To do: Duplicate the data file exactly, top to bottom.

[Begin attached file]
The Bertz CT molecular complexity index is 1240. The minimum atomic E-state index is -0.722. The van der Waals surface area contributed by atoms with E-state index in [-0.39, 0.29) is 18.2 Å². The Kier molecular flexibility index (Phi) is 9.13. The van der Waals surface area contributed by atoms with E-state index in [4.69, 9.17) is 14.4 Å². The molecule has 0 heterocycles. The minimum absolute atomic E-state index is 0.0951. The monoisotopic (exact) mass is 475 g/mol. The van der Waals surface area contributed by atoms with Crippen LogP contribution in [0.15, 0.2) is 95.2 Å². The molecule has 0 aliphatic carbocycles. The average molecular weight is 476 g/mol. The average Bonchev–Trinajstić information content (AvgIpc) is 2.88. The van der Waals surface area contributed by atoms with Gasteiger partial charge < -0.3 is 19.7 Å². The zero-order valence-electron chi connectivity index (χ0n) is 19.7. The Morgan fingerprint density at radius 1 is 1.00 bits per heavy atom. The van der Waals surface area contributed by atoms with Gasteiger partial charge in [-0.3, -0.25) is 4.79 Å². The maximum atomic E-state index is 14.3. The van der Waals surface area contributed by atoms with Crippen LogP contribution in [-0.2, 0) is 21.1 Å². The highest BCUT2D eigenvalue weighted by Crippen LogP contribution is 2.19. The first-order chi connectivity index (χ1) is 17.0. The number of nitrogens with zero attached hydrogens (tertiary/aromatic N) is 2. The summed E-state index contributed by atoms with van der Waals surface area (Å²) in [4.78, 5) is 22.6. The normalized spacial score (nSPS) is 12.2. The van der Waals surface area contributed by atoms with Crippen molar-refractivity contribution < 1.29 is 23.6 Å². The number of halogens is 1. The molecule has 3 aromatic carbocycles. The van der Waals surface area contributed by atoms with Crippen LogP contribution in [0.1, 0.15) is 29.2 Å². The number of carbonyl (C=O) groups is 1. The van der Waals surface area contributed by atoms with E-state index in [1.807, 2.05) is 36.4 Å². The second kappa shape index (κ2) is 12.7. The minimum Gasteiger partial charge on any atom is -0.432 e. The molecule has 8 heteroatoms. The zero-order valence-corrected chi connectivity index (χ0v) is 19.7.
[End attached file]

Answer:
The Bertz CT molecular complexity index is 1240. The minimum atomic E-state index is -0.722. The van der Waals surface area contributed by atoms with E-state index in [-0.39, 0.29) is 18.2 Å². The Kier molecular flexibility index (Phi) is 9.13. The van der Waals surface area contributed by atoms with E-state index in [4.69, 9.17) is 14.4 Å². The molecule has 0 heterocycles. The minimum absolute atomic E-state index is 0.0951. The monoisotopic (exact) mass is 475 g/mol. The van der Waals surface area contributed by atoms with Crippen LogP contribution in [0.15, 0.2) is 95.2 Å². The molecule has 0 aliphatic carbocycles. The average molecular weight is 476 g/mol. The average Bonchev–Trinajstić information content (AvgIpc) is 2.88. The van der Waals surface area contributed by atoms with Gasteiger partial charge < -0.3 is 19.7 Å². The zero-order valence-electron chi connectivity index (χ0n) is 19.7. The Morgan fingerprint density at radius 1 is 1.00 bits per heavy atom. The van der Waals surface area contributed by atoms with Gasteiger partial charge in [-0.3, -0.25) is 4.79 Å². The maximum atomic E-state index is 14.3. The van der Waals surface area contributed by atoms with Crippen LogP contribution in [-0.2, 0) is 21.1 Å². The highest BCUT2D eigenvalue weighted by Crippen LogP contribution is 2.19. The first-order chi connectivity index (χ1) is 17.0. The number of nitrogens with zero attached hydrogens (tertiary/aromatic N) is 2. The summed E-state index contributed by atoms with van der Waals surface area (Å²) in [4.78, 5) is 22.6. The normalized spacial score (nSPS) is 12.2. The van der Waals surface area contributed by atoms with Crippen molar-refractivity contribution < 1.29 is 23.6 Å². The number of halogens is 1. The molecule has 3 aromatic carbocycles. The van der Waals surface area contributed by atoms with Crippen LogP contribution in [0.1, 0.15) is 29.2 Å². The number of carbonyl (C=O) groups is 1. The van der Waals surface area contributed by atoms with E-state index in [1.807, 2.05) is 36.4 Å². The second kappa shape index (κ2) is 12.7. The minimum Gasteiger partial charge on any atom is -0.432 e. The molecule has 8 heteroatoms. The zero-order valence-corrected chi connectivity index (χ0v) is 19.7.